Jack was a noble man. He had always been honest and decent in whatever he did. He was brave and unselfish. So, when Charlotte awoke in the middle of the night to find his side of the bed empty, she immediately thought the worst.
She sprang out of bed, forgetting to cover her bare feet with her slippers. She did toss on her cotton bathrobe as she made her way to the bedroom door that was left ajar. Charlotte pressed her ear against it. She couldn’t hear anything going on in the rest of their small house. It didn’t seem as though any lights were left on either. At least, the hallway was dark. She couldn’t tell if any other room in the house was awake.
The war was headed to their homeland. Charlotte and Jack knew it was only a matter of time they’d have to evacuate. Charlotte has had the spare bedroom covered with suitcases just in case they need to grab what they truly need and run. Of course, there was still packing to be done. Their hometown, as much as it pained her to feel this way, was going under with their new king. She had packed the essentials first, but she wanted to pack the whole house and find a new place before they had to. Then they wouldn’t need to leave anything behind and it wouldn’t feel like running away.
Two of Charlotte’s friends from the bakery had their husbands drafted to the war, much to their dismay. Charlotte knew it was only a matter of time when Jack would be drafted.
She stepped out into the dark hallway still unable to hear or see anything. Surely Jack wouldn’t be drafted in the middle of the night? Or maybe he was drafted a day ago and didn’t want to say goodbye? Charlotte felt her eyes well up and she bite back the tears for someone hearing her.
She couldn’t bare the thought of Jack going to war. He was courageous and did what was best for the kingdom always. He was kind to everyone, he helped out at so many of the shops. If something was broken, he’d be the first to offer his assistance to fix it. The whole village knew and loved him. What were they to do if he were to go off to war?
What would Charlotte do if he were to go off to war?
She stumbled over something in the middle of the hallway. Grunting in frustration, she stepped over whatever it was and kept moving toward the kitchen. She had been packing so much these days the house was a disgrace.
When she made it to the kitchen, she finally turned a light on. Sure enough, no one was around and the kitchen looked to be in the same condition it was when she and her husband went to bed. Charlotte sat down at the kitchen table and stared at the old, rough wood. Jack could have left a note at least.
The tears started to come regardless of whether Charlotte wanted to cry or not. He must have done off to war and didn’t want to upset her so he didn’t say goodbye. Why would he do that though? She was his wife! It would have been difficult to say goodbye yes, but he didn’t need to be a coward about it. She knew all too well Jack would want her to still leave the village. She wouldn’t be able to pack up their life and leave without him. What would happen when the war ended? If he made it home, how would he find her again?
Charlotte hiccuped, her tears suddenly hitting the brakes. She heard laughter, a light giggle. It sounded close, just outside their house. She stood, walking toward the window. Who would be laughing right outside their house in the middle of the night?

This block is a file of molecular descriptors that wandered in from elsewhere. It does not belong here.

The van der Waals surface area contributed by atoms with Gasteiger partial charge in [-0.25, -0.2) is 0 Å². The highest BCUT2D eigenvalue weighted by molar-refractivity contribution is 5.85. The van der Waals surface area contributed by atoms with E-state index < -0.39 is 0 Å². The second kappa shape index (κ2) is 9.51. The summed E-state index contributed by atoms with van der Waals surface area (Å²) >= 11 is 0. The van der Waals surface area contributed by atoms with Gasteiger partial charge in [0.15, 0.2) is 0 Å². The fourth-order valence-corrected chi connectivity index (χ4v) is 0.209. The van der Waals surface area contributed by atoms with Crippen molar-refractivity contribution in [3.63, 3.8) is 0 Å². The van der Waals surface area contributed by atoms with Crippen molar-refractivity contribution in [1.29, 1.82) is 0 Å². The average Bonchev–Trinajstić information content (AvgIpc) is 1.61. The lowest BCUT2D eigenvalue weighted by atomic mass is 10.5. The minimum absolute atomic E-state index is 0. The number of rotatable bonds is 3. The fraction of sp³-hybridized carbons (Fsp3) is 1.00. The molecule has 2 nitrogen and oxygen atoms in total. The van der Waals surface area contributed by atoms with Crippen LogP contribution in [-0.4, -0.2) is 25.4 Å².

She drew back the bland curtain to the kitchen window ever so slight. She saw the back of a blond woman. Charlotte knew everyone in the village though she couldn’t make out who this one in the dark and from the back of their head. She was just about to knock on the window to ask why the woman was standing outside her house in the middle of the night when she heard another laughter.
A man’s laughter. Jack’s laugh.
Charlotte froze. Why would Jack be out there with another woman in the middle of the night? Jack was well known in the village and people went to him for a lot of things, but surely not in the middle of the night.
She watched for another moment, debating if she should knock on the window or go outside. Or maybe she should stay put and watch.
Charlotte’s question was answered in another moment. The woman moved out of the way, her back pressed up against their house.
Charlotte narrowed her eyes and could see it was one of the workers from the bakery. Her husband had just been drafted three days ago. Jack now stood in front of her, the two smiling giddily, and he leaned for a kiss.
Charlotte stumbled backward nearly knocking over the chair to the kitchen table. She quickly steadied it, hoping Jack and the woman didn’t hear. She didn’t want them to know she was spying despite it was them who were doing wrong.
The tears came again and Charlotte raced back to the bedroom. She lit a candle, not wanting the whole room to light up. Jack did not need to know she was awake and packing up the rest of his things. Jack enjoyed helping everyone out in the village, though Charlotte didn’t think that included helping the woman grieve over their drafted husbands.
Yes, Jack used to be a noble man. Charlotte now saw he was no longer honest in his marriage and certainly not decent with the village folk. He was a selfish man who claimed the other woman as his own and cowardly enough to do it behind their husbands’ backs. So, when Charlotte awoke that middle of the night and saw his side of the bed empty, she knew it would stay that way.